I heard it again last week, the platitude people use in the face of tragedy: “We do not know the mind of God. What we see as bad may, in fact, be part of God’s mysterious plan. God is in control.” People seem to need either to comfort themselves over the fact that life is always uncertain and often painful, or to protect God, or their idea of God, from involvement in, nay, from responsibility for, a messy, imperfect world. Nonetheless, to call the death of a child a clandestine good act of God borders on blasphemy.
Theologically, the problem falls under the category of divine sovereignty, the doctrine that emphasizes God’s lordship over God’s creation. The question hinges, however, around the nature of that sovereignty. If God were to exercise absolute and total control over every aspect of creation, including the human will, then God’s sovereignty would take the form of tyranny. If, on the other hand, God were to permit creation, especially human beings, some degree of freedom, then God’s sovereignty would not be absolute and total.
The idea of God’s absolute sovereignty makes perfect sense as an a priori deduction in the fashion of medieval philosophy. By definition, God must be the “being than which no greater can be conceived” (Anselm’s ontological argument). Such a being must also be “perfect” and unchanging: if such a being could become greater, then a greater being can be conceived; if such a being could be diminished, such a being would no longer be the greatest conceivable. God, must, therefore, be static, perfectly unchanging and unchangeable. God’s will must also be perfectly irresistible; God must be in absolute control.
Unfortunately, several categories of evidence available to theological reasoning contradict this abstract theory of the deity. Medieval theologians and philosophers already debated whether God could create a rock too large for God to move. Whatever the answer, God would then be unable to do so something. In a universe under the absolute control of the deity, everything that happens would express God’s will. There would be no good and bad. Even catastrophes would be “part of God’s mysterious plan.”
What is sin if it is not acting contrary to God’s will? If God already absolutely and totally controls the universe, why did Jesus teach his disciples to pray that God’s will “be done on earth as in heaven”? Why did the unbelief of the people of Nazareth render Jesus unable to do mighty works there (Mark 6:5-6; Matt 13:58)? The entire story of God’s work to redeem creation depends on the biblical implication that God gave human beings freedom of will, thereby choosing a limitation on God’s own will. God created the world, and human beings in it, to be genuinely other than God, free to enter into relationship or to reject it, to cooperate with God’s will or to resist it. God did not choose to script every event in a “perfect” world.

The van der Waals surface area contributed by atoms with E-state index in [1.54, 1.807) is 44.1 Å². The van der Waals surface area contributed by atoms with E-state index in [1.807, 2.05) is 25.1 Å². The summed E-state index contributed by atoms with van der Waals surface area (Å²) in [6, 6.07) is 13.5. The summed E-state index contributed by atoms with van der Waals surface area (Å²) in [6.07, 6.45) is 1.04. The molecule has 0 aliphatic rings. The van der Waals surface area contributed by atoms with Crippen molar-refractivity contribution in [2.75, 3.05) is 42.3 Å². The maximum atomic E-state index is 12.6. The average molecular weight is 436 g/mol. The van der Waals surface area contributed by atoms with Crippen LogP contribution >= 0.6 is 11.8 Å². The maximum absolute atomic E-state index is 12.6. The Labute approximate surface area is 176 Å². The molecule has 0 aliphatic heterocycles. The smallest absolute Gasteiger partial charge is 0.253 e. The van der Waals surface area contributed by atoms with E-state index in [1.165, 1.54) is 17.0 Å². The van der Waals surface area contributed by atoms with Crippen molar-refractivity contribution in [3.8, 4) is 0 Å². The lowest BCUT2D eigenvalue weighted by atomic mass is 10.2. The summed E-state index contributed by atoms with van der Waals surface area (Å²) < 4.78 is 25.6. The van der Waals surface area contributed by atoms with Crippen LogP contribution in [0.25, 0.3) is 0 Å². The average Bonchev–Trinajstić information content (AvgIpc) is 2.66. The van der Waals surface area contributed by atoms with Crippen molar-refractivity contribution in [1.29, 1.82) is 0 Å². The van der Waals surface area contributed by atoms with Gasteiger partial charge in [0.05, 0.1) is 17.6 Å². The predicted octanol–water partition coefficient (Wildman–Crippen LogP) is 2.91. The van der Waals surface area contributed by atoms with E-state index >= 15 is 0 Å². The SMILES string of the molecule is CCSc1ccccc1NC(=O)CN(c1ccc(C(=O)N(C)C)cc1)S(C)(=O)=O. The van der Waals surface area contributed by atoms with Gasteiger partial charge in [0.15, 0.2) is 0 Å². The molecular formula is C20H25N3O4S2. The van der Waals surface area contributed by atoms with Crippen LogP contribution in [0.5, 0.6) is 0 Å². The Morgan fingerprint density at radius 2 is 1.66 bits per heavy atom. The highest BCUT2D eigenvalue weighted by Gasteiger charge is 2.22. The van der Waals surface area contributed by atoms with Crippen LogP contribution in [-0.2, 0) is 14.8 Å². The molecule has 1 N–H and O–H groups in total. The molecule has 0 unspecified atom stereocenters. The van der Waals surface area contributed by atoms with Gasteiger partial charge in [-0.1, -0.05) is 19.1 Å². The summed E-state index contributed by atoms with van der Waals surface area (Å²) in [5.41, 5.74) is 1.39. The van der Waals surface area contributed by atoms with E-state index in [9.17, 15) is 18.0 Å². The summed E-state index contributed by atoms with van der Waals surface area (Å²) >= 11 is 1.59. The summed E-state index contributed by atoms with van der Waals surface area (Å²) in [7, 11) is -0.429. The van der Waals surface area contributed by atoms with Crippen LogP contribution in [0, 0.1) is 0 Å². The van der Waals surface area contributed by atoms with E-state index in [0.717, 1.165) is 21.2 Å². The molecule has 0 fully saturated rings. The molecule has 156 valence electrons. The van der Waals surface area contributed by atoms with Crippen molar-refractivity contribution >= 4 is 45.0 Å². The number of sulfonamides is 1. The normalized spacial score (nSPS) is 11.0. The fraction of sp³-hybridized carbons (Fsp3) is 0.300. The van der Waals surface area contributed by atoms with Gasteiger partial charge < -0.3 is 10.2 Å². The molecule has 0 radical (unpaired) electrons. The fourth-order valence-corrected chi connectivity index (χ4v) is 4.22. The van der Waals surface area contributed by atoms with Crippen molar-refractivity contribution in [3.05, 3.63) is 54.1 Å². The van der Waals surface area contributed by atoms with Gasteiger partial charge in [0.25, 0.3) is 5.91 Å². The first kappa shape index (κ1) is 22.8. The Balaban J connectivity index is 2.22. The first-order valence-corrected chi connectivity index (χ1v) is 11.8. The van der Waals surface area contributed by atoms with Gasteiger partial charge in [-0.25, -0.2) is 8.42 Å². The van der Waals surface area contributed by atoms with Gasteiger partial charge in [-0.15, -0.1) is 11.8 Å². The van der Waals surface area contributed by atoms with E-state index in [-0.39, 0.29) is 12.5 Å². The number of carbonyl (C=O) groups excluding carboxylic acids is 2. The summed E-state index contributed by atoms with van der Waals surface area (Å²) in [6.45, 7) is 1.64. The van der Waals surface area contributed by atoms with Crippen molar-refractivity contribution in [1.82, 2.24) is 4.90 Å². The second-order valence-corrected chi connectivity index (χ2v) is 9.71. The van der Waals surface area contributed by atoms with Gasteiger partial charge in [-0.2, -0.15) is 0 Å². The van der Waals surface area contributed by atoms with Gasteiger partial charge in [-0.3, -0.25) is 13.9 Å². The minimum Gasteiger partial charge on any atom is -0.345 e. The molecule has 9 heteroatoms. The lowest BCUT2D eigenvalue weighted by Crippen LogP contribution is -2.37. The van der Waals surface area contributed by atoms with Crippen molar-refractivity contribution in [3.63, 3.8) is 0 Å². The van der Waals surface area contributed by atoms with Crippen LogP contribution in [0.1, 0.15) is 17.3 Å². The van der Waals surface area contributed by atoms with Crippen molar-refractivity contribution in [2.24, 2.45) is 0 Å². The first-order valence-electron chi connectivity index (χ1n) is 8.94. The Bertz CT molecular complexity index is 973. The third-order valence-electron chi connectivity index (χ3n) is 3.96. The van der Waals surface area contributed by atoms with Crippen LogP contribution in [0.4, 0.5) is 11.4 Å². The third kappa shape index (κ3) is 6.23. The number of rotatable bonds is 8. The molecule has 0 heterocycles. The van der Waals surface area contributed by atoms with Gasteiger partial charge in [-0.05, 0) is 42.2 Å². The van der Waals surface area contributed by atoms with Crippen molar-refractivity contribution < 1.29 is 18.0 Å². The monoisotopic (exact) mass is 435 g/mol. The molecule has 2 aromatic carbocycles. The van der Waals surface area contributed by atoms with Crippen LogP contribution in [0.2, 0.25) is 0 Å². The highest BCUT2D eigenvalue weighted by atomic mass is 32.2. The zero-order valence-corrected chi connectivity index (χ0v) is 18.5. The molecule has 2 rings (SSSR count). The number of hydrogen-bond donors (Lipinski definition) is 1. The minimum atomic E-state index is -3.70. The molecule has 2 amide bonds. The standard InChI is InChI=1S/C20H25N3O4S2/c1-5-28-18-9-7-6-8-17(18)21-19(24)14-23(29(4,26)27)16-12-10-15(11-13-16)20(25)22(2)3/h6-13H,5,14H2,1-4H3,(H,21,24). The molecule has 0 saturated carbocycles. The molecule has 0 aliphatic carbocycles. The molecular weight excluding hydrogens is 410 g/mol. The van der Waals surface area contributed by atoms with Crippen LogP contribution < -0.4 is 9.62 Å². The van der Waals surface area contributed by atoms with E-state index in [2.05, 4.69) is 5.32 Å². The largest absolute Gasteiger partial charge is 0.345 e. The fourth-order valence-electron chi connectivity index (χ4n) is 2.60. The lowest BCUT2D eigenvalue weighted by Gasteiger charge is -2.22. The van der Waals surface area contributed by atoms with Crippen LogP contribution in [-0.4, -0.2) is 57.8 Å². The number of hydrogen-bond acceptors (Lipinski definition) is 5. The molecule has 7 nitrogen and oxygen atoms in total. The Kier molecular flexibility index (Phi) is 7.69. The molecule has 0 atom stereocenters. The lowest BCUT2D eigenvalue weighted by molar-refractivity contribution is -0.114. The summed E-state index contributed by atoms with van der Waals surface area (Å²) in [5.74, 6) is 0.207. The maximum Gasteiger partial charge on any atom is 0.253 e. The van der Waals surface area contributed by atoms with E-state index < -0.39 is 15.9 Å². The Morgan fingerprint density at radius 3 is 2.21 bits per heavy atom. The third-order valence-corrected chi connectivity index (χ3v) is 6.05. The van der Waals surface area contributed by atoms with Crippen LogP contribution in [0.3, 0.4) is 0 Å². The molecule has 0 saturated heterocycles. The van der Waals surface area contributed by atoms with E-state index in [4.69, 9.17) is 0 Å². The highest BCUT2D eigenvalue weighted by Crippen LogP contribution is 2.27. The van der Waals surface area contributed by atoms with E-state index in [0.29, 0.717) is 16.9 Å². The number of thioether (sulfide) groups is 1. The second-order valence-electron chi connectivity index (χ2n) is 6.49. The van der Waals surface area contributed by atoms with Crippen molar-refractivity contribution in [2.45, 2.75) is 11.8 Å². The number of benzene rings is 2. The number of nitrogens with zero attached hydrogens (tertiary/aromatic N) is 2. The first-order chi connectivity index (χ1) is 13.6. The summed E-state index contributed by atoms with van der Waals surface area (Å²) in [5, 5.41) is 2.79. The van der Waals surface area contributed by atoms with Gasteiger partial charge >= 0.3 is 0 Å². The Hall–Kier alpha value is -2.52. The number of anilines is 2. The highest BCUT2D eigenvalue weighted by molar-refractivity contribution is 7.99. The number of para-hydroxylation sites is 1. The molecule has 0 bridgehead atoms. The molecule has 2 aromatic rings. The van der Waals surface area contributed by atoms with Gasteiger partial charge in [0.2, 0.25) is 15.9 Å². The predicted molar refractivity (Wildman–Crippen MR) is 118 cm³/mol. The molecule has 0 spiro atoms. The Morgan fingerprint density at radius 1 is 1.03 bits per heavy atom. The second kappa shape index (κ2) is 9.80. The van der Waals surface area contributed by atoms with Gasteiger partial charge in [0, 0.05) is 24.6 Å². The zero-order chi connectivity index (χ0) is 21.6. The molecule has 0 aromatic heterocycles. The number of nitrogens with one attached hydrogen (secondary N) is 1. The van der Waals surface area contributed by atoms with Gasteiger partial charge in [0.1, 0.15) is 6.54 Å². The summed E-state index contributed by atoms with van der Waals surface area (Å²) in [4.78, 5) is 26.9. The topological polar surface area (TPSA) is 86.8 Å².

Instead of the tyranny of perfection, the Bible tells the story of God’s powerful persistence, of God’s steadfast love and care, of God’s unwavering determination to pursue God’s original intention. When Abraham and Sarah improvised the birth of Ishmael, God adapted to incorporate Ishmael into the promise made to Abraham, but did not abandon God’s plans for Isaac. When Joseph’s brothers sold him into slavery (instead of murdering him), it was not a good thing, but it did bring him to Potiphar’s household where he could learn management skills. When Potiphar’s wife accused him falsely and sent him to prison, it was not a good thing, but it did bring him ultimately to Pharaoh’s attention and to a position of authority in Egypt. The wonder is not that bad things were actually good things (they were not), but that God found a way to bring good out of bad.
Paul had this confidence in mind when he wrote to the church in Rome saying that, “We know that [God] works all things together to good for those who love God, for those called according to [his] purpose” (Οἴδαμεν δὲ ὅτι τοῖς ἀγαπῶσιν τὸν θεὸν πάντα συνεργεῖ εἰς ἀγαθόν, τοῖς κατὰ πρόθεσιν κλητοῖς οὖσιν; Rom 8:28, my trans.). Indeed, people often cite this text in the well-known KJV rendering (“And we know that all things work together for good to them that love God, to them who are the called according to his purpose”; cf. ASV, ESV, and NRSV) to support the idea that even bad things can, themselves, be mysteriously good.
It is a difficult text, so I think it is important to deal with the technicalities at least briefly. It presents translators with two major questions: (A) What is the subject of the verb, “God,” “the Holy Spirit,” or “all things”? (B) Is the verb transitive (the subject “causes to work together”) or intransitive (the subject “works together”)? My translation opts for “God” as the subject of the verb because, while some ancient manuscripts omit the noun “God,” three important manuscripts (P46, Alexandrinus, and Vaticanus) specify “God” as the subject of the verb (so also 81 and sa). Further, the verb is a third person masculine singular. “All things” is plural. Finally, the closest clear masculine singular referent in context is the noun in the phrase, “for those who love God,” which precedes the verb in the Greek word order. If “God” is the subject, “all things” must be the object and the verb must be transitive.
Paul’s assertion of God’s power to change bad to good is a statement of the fundamental message of the Gospel. Easter demonstrates God’s power over even death. Human beings killed Jesus; God would not allow death to be the end of Jesus’ story.
Nevertheless, neither Paul nor the Gospel asserts that God authors the bad. The wonder of the Gospel is God’s power to transform evil, not to disguise it as good.